Oil prices rose slightly on Friday as concern over an economic slowdown in China, the world’s biggest oil consumer, was countered by bullish signals from both the Chinese and U.S. refining sectors.
Erasing earlier losses, global benchmark Brent crude oil futures LCOc1 rose 24 cents to $60.15 a barrel by 1149 GMT.
U.S. West Texas Intermediate (WTI) crude CLc1 futures edged up by 58 cents to $54.51. Both contracts were on track for weekly declines of less than 1%.
In the third quarter, China’s economic growth slowed to 6% year on year, its weakest for 27-1/2 years and below expectations, dogged by soft factory production amid sluggish domestic demand and continuing trade tensions with the United States.
China’s September refinery throughput, however, was up 9.4% year on year at 56.49 million tonnes, boosted by new refineries and some independent refiners resuming operations after maintenance.
U.S. and Chinese trade negotiators are working on nailing down a Phase 1 trade deal text for their presidents to sign next month, U.S. Treasury Secretary Steven Mnuchin said on Wednesday.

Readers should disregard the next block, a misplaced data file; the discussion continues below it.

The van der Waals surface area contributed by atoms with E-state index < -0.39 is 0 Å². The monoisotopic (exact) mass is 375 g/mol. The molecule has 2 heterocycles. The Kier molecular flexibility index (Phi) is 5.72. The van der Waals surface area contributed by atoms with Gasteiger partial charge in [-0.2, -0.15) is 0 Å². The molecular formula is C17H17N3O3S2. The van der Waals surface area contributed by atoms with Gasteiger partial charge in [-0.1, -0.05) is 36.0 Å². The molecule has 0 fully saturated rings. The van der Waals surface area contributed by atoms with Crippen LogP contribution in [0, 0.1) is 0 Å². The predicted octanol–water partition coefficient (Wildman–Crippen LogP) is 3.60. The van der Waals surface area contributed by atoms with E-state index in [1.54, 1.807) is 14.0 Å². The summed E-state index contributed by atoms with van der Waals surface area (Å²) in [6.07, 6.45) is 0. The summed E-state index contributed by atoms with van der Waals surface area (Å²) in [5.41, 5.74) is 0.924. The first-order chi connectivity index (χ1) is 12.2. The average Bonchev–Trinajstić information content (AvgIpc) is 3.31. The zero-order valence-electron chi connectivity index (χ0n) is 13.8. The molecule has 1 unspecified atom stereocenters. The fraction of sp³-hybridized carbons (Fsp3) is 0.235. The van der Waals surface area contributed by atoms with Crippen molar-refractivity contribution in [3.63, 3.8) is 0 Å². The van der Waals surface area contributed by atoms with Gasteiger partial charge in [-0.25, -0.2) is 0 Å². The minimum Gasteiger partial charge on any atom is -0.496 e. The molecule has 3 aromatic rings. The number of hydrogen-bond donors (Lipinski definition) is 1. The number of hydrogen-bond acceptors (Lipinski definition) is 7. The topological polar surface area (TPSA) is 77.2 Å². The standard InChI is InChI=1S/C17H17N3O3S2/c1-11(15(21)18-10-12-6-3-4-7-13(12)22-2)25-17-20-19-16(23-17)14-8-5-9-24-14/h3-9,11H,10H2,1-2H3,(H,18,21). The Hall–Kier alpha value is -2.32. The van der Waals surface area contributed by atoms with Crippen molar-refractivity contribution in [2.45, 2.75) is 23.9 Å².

In the United States, falling product stocks countered higher U.S. crude oil stocks USOILC=ECI, which rose by 9.3 million barrels in the week to Oct. 11. That compared with expectations for an increase of 2.9 million barrels. [EIA/S]
“The actual key takeaway from the report was that the U.S. is inching closer to energy independence,” PVM analysts said in a note. “The country was a net exporter for crude and refined products for a second consecutive week for the first time on record.”